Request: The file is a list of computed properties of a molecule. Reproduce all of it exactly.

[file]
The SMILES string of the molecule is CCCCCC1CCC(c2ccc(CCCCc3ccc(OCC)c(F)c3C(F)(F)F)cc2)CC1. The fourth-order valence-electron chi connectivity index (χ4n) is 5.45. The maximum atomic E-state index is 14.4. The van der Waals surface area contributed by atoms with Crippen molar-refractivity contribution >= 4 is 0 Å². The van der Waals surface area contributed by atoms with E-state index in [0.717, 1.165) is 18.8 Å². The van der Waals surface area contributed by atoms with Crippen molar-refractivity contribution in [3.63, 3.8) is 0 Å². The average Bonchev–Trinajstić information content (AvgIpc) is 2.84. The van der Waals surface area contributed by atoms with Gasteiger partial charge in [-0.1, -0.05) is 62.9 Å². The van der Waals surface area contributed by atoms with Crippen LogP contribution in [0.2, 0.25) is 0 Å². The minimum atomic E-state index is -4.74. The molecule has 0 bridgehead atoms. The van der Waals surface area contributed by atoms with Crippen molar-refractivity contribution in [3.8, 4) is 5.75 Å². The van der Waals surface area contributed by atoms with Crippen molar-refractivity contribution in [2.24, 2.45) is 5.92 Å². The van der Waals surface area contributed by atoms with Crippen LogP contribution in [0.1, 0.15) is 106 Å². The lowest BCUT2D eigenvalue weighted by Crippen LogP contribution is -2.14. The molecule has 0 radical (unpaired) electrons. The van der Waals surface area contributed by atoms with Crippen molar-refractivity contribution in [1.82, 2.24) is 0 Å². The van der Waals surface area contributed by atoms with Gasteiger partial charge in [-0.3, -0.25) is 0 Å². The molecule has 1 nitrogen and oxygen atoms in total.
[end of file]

The SMILES string of the molecule is CCCCCC1CCC(c2ccc(CCCCc3ccc(OCC)c(F)c3C(F)(F)F)cc2)CC1. The fourth-order valence-electron chi connectivity index (χ4n) is 5.45. The maximum atomic E-state index is 14.4. The van der Waals surface area contributed by atoms with Crippen molar-refractivity contribution >= 4 is 0 Å². The van der Waals surface area contributed by atoms with E-state index in [0.717, 1.165) is 18.8 Å². The van der Waals surface area contributed by atoms with Crippen molar-refractivity contribution in [3.63, 3.8) is 0 Å². The average Bonchev–Trinajstić information content (AvgIpc) is 2.84. The van der Waals surface area contributed by atoms with Gasteiger partial charge in [-0.1, -0.05) is 62.9 Å². The van der Waals surface area contributed by atoms with Crippen LogP contribution in [0.2, 0.25) is 0 Å². The minimum atomic E-state index is -4.74. The molecule has 0 bridgehead atoms. The van der Waals surface area contributed by atoms with Crippen molar-refractivity contribution in [3.8, 4) is 5.75 Å². The van der Waals surface area contributed by atoms with Crippen molar-refractivity contribution in [2.24, 2.45) is 5.92 Å². The van der Waals surface area contributed by atoms with Crippen LogP contribution in [0.1, 0.15) is 106 Å². The lowest BCUT2D eigenvalue weighted by Crippen LogP contribution is -2.14. The molecule has 0 radical (unpaired) electrons. The van der Waals surface area contributed by atoms with Crippen molar-refractivity contribution in [1.82, 2.24) is 0 Å². The van der Waals surface area contributed by atoms with Gasteiger partial charge in [-0.3, -0.25) is 0 Å². The molecule has 1 nitrogen and oxygen atoms in total.